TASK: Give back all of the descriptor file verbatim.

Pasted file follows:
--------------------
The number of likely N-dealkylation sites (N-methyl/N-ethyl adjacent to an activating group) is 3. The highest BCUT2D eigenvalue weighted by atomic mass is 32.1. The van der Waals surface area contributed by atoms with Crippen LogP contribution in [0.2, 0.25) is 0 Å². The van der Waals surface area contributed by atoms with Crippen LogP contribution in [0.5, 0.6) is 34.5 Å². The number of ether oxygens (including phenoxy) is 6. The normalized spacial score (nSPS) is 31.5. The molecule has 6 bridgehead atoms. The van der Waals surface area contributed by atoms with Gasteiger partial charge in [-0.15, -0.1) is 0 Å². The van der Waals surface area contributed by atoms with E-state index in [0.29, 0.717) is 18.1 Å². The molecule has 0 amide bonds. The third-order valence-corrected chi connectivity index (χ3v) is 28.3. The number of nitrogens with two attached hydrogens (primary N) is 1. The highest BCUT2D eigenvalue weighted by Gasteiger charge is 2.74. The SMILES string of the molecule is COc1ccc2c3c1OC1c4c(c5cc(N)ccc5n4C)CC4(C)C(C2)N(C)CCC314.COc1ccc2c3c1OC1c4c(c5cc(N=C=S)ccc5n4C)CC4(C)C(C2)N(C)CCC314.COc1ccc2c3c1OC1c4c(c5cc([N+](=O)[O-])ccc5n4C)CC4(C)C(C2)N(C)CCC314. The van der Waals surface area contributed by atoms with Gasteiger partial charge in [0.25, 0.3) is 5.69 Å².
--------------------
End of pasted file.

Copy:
The number of likely N-dealkylation sites (N-methyl/N-ethyl adjacent to an activating group) is 3. The highest BCUT2D eigenvalue weighted by atomic mass is 32.1. The van der Waals surface area contributed by atoms with Crippen LogP contribution in [0.2, 0.25) is 0 Å². The van der Waals surface area contributed by atoms with Crippen LogP contribution in [0.5, 0.6) is 34.5 Å². The number of ether oxygens (including phenoxy) is 6. The normalized spacial score (nSPS) is 31.5. The molecule has 6 bridgehead atoms. The van der Waals surface area contributed by atoms with Gasteiger partial charge in [-0.15, -0.1) is 0 Å². The van der Waals surface area contributed by atoms with E-state index in [0.29, 0.717) is 18.1 Å². The molecule has 0 amide bonds. The third-order valence-corrected chi connectivity index (χ3v) is 28.3. The number of nitrogens with two attached hydrogens (primary N) is 1. The highest BCUT2D eigenvalue weighted by Gasteiger charge is 2.74. The SMILES string of the molecule is COc1ccc2c3c1OC1c4c(c5cc(N)ccc5n4C)CC4(C)C(C2)N(C)CCC314.COc1ccc2c3c1OC1c4c(c5cc(N=C=S)ccc5n4C)CC4(C)C(C2)N(C)CCC314.COc1ccc2c3c1OC1c4c(c5cc([N+](=O)[O-])ccc5n4C)CC4(C)C(C2)N(C)CCC314. The van der Waals surface area contributed by atoms with Gasteiger partial charge in [0.25, 0.3) is 5.69 Å².